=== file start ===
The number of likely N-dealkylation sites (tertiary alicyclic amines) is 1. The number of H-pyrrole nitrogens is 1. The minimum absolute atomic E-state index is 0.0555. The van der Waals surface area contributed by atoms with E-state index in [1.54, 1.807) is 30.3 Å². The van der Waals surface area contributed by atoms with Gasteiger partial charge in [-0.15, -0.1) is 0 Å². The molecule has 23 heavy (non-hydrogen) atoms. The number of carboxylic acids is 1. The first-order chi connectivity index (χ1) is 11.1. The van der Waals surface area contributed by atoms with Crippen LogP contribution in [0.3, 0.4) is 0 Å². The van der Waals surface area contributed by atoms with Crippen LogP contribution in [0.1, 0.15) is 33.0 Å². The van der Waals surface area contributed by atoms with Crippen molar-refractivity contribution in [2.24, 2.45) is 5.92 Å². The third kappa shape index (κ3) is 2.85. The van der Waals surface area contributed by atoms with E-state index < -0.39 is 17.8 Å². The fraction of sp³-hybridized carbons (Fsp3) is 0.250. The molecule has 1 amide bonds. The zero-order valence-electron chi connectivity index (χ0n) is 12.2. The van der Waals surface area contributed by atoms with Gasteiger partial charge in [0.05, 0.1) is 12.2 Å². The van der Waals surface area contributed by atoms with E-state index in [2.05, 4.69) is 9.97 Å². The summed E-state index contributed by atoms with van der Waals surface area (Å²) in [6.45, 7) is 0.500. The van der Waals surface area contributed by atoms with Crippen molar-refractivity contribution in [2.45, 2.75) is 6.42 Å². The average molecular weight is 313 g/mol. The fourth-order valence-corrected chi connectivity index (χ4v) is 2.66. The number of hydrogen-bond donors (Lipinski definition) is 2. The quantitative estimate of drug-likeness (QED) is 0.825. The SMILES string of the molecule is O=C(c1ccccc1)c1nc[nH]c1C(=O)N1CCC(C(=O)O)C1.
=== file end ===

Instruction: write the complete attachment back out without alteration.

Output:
The number of likely N-dealkylation sites (tertiary alicyclic amines) is 1. The number of H-pyrrole nitrogens is 1. The minimum absolute atomic E-state index is 0.0555. The van der Waals surface area contributed by atoms with E-state index in [1.54, 1.807) is 30.3 Å². The van der Waals surface area contributed by atoms with Gasteiger partial charge in [-0.15, -0.1) is 0 Å². The molecule has 23 heavy (non-hydrogen) atoms. The number of carboxylic acids is 1. The first-order chi connectivity index (χ1) is 11.1. The van der Waals surface area contributed by atoms with Crippen LogP contribution in [0.3, 0.4) is 0 Å². The van der Waals surface area contributed by atoms with Crippen LogP contribution in [0.1, 0.15) is 33.0 Å². The van der Waals surface area contributed by atoms with Crippen molar-refractivity contribution in [2.24, 2.45) is 5.92 Å². The third kappa shape index (κ3) is 2.85. The van der Waals surface area contributed by atoms with E-state index < -0.39 is 17.8 Å². The fraction of sp³-hybridized carbons (Fsp3) is 0.250. The molecule has 1 amide bonds. The zero-order valence-electron chi connectivity index (χ0n) is 12.2. The van der Waals surface area contributed by atoms with Gasteiger partial charge in [0.05, 0.1) is 12.2 Å². The van der Waals surface area contributed by atoms with E-state index in [2.05, 4.69) is 9.97 Å². The summed E-state index contributed by atoms with van der Waals surface area (Å²) in [6.45, 7) is 0.500. The van der Waals surface area contributed by atoms with Crippen molar-refractivity contribution in [2.45, 2.75) is 6.42 Å². The average molecular weight is 313 g/mol. The fourth-order valence-corrected chi connectivity index (χ4v) is 2.66. The number of hydrogen-bond donors (Lipinski definition) is 2. The quantitative estimate of drug-likeness (QED) is 0.825. The SMILES string of the molecule is O=C(c1ccccc1)c1nc[nH]c1C(=O)N1CCC(C(=O)O)C1.